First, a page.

If either of these questions were raised in your minds, then you are not alone. Although the essence of Data Storytelling has been around forever, the term in itself is quite recent, a by-product of the Data big-bang I believe.

At it’s core Data Storytelling is about communicating effectively with your data – the findings, analysis, insights, and message. This Data communication in business is often written or visual; through emails, reports, presentations or dashboards. All of these can be made much more effective, impactful and engaging when painted with the Storytelling brush. Storytelling is believed to be the best tool for impactful communication, hence it is the most preferred choice when communicating with data as well.

If you are doing the following, you are not communicating effectively with data:
  • Your charts and writing are number heavy with no clarity of underlying insights
  • The audience requires to analyze the chart (just like with a data table) to decipher for themselves what’s going on?
  • The audience is compelled to re-read the writing and still might not get the desired clarity of the message
  •  The data points or insights from one paragraph/chart to another seem to be jumpy and you aren’t always successful in understanding how they connect

If you are doing the following, you are conveying an impactful Data Story:
  • The key insights, conclusions, and messages are clear at first glance (for a chart) or first read (for writing)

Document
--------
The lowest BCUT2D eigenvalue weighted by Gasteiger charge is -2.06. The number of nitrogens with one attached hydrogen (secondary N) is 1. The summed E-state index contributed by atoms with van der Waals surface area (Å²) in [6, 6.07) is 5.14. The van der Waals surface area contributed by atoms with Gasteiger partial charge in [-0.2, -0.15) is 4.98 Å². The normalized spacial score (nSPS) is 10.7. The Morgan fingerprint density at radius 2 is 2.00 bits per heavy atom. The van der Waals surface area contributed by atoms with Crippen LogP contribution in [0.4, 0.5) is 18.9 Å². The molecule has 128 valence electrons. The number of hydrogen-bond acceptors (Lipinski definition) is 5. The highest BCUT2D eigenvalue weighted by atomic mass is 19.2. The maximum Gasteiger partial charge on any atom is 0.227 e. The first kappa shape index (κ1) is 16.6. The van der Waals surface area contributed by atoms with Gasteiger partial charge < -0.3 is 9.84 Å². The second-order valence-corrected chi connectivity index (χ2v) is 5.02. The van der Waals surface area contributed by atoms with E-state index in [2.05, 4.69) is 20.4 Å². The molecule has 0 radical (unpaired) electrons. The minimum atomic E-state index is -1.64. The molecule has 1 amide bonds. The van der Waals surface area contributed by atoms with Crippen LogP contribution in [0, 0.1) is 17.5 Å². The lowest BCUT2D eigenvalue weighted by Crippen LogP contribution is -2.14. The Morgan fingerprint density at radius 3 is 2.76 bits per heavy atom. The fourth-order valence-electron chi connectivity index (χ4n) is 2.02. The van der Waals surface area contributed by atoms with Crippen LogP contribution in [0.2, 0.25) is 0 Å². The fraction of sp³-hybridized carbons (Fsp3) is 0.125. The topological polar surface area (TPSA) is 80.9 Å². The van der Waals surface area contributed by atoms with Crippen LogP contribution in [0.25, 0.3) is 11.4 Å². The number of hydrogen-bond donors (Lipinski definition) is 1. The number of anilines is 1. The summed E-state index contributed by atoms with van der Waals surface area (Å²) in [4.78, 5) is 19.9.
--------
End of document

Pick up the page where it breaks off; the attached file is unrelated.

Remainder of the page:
• You can sense the invisible thread that logical connects all your data points giving it a much-needed flow and structure
  • You are not giving numbers to your audience, but you are taking them on a journey
  •  The audience finds your charts and writing to be interesting and often agree with your conclusions

If you believe that you need a little help or guidance in transforming your data communications into Stories to make them more impactful and engaging for your audience then welcome to the world of “Data Storytelling”.

Insights from the book: The Power of Data Storytelling by Sejal Vora                                            
                             Click here to know more about the book

About the author

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Saturday, May 11, 2019

Caste, as it is experienced in everyday life!

Let us begin with a story where a woman makes a strong gesture of anger against an old man who insists on knowing her caste before drinking the water she offers when he is thirsty. When the old man almost chokes on a betel nut, one of the other passengers helps him out. He is a doctor. He tells the woman: Madam, you might feel compelled to show that you do not believe in caste. I don’t. Even though I don’t believe in it, it still stays sticking to me. I just have to keep dusting it away as I go. I should not allow it to make me, or the others who are close to me, lose self-respect. That is all I care about….

Caste, as it is experienced in everyday life, is the pièce de résistance of a recently published book by SAGE, ‘Black Coffee in a Coconut Shell’ that talks about living, loving and dying with caste as an indelible marker. Thirty-two voices in the book narrate how from childhood to adulthood, caste intruded upon their lives—food, clothes, games, gait, love, marriage and every aspect of one’s existence including death. Like the editor, Perumal Murugan says, caste is like the god, it is omnipresent.

 Award-winning book on casteism that you must-read

“If you insist that you do not know me, let me explain myself … you will feel, why, yes, I do know this person. I’ve seen this man.”